Lott: Clinton's Behavior 'Disgusting' But He'll Withhold Judgment
WASHINGTON (AllPolitics, Aug. 31) -- Senate Majority Leader Trent Lott said Monday people are upset about President Bill Clinton's admission about Monica Lewinsky and raised the question, "Can he lead -- can he provide leadership without the necessary respect and with the problems that he has?"
Senate Majority Leader Trent Lott
At a news conference to discuss the upcoming five week session of Congress, Lott said the Lewinsky disclosures had cost the president credibility.
"That's what really matters. Will he, can he provide leadership at a very critical time internationally and domestically? And I guess only time will answer that question," said Lott.
He said at meetings with voters he attended during the summer recess the Lewinsky scandal "was the first question they asked ... a lot of people are offended that the president looked them in the face and said 'I did not do this,' and he did. It is very much on people's minds. How could it help but be ... there is a nervousness there I had not seen before."
While deploring the president's conduct, Lott said he did not believe another address to the nation would be helpful and he would wait until Independent Counsel Ken Starr's report before deciding on what action might be necessary.
"The president's current situation does require comment, I believe, because it does cast a shadow upon our work here and on our ability to work together. So I'll say only this about this particular matter: As a husband and a father, I am offended by the president's behavior and by the tragic example that he has set for the young people of this country," said Lott.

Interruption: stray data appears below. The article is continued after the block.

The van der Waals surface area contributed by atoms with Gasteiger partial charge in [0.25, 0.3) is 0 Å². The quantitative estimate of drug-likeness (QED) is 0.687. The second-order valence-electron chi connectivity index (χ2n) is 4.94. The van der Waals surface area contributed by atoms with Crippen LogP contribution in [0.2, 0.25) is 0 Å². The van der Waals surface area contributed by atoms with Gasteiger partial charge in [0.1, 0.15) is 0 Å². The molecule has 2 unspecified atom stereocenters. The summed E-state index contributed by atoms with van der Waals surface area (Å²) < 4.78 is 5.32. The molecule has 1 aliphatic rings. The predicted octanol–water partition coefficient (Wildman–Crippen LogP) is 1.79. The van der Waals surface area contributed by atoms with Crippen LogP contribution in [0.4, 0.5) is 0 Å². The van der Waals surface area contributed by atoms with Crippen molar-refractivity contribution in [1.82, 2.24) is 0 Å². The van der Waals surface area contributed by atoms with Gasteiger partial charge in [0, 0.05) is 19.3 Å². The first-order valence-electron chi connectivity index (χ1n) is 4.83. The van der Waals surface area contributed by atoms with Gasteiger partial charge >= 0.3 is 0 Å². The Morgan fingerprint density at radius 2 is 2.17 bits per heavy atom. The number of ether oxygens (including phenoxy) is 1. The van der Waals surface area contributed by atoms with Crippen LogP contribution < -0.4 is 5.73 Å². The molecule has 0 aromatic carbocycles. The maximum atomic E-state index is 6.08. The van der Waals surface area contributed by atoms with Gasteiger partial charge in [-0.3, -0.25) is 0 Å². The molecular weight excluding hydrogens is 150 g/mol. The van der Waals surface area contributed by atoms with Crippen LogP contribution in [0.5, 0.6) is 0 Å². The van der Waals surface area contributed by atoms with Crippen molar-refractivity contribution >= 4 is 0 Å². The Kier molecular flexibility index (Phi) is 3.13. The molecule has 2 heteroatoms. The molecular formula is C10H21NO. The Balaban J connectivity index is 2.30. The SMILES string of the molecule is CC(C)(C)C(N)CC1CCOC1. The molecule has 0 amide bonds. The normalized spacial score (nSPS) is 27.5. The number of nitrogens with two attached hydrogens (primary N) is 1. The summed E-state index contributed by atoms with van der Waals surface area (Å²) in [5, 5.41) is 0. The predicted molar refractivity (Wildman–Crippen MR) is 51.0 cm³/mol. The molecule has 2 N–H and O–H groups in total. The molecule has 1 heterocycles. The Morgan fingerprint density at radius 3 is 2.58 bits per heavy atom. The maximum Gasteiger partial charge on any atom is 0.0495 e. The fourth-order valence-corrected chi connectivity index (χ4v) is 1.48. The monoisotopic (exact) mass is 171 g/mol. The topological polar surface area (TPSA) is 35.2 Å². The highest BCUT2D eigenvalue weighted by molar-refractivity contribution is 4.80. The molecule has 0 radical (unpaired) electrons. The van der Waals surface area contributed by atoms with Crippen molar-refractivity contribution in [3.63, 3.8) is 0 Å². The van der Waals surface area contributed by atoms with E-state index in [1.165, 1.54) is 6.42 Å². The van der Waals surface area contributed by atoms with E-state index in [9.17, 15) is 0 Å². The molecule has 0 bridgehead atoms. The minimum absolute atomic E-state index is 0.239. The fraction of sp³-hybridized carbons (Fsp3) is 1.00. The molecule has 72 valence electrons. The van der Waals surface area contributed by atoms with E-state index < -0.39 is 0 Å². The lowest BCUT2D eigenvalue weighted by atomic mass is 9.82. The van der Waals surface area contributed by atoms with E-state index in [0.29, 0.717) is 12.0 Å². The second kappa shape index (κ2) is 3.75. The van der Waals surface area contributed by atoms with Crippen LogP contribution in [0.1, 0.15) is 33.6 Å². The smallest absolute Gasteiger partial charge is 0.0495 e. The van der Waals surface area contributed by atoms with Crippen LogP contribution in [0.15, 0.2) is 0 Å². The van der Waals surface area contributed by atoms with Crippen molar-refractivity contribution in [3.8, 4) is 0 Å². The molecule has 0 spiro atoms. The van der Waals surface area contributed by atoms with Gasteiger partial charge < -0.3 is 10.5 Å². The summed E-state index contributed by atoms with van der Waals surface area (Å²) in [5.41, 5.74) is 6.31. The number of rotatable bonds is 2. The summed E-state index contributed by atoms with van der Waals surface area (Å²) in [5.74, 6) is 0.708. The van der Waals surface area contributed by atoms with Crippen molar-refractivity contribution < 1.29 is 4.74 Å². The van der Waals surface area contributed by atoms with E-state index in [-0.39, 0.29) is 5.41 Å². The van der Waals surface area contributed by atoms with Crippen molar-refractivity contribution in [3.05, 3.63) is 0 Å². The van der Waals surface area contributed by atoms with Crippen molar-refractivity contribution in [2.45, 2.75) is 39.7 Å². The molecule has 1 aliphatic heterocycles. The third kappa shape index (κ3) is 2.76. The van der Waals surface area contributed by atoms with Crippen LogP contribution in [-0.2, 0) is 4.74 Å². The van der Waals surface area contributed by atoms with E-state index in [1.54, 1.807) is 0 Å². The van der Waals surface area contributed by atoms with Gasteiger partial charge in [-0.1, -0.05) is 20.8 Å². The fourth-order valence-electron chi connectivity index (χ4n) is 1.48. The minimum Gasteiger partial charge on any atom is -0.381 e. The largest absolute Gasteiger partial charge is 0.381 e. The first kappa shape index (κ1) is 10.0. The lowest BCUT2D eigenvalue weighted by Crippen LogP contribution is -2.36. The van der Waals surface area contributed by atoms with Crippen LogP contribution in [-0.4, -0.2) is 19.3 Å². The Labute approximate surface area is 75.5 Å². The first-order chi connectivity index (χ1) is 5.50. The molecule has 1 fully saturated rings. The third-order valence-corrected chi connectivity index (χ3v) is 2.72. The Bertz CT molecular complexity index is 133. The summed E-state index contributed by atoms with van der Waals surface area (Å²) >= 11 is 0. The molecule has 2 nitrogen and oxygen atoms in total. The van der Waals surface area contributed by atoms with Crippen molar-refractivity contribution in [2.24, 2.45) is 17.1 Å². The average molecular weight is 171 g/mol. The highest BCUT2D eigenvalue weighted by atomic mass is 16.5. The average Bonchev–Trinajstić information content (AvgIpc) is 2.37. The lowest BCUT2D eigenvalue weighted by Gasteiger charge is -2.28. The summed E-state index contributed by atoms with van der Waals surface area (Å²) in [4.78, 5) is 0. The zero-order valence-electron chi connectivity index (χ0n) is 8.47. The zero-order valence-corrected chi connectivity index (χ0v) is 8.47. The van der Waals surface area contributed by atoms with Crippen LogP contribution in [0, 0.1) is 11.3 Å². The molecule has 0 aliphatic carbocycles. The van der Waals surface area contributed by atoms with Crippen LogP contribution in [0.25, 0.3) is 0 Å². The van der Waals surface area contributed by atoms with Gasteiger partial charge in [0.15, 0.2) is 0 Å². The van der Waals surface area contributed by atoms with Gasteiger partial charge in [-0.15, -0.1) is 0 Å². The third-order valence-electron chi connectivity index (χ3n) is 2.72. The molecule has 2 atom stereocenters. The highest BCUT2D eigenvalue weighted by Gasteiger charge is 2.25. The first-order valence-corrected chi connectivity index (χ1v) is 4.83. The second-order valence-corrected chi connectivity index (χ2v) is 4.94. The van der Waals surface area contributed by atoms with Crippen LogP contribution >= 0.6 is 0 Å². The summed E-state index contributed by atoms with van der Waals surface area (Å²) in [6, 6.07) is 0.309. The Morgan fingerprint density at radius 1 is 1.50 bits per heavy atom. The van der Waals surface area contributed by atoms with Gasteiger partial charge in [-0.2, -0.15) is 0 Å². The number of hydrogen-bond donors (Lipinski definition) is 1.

"There is a moral dimension to the American presidency. And today that dimension, that power has been lost in scandal and in deception. As a citizen, I'm disappointed in the way the highest office in the nation has been reduced in stature and diminished in credibility.
"As a senator, though, I must be guided by what I believe to be in the best interest of our country. Apologies are a matter between the president and those he has wronged. Forgiveness is a matter between the president and his God.
"My duty, on the other hand, as a senator, in accord with the Constitution and the independent counsel law, is to withhold judgment on certain critical questions until the House of Representatives has received Judge Starr's report, reviews their findings and decides whether or not to act upon them," Lott said.
Pressed on whether he thought Clinton should resign, Lott said, "I've said what I think about the circumstances. I think they are, you know, disgusting. I'm very disappointed by the whole matter that has been coming forward -- the fact that apparently these acts did occur in the White House and that he, well, in effect lied about it to the American people.
"But I'm not going to go beyond that now, because I don't know all that's in the report that I presume will be coming to the Congress. I don't know if it will rise to levels that could justify proceeding in the House on impeachment or anything else," he said.
"So I'm going to wait for that report and withhold judgment or further comment until I see it," Lott said.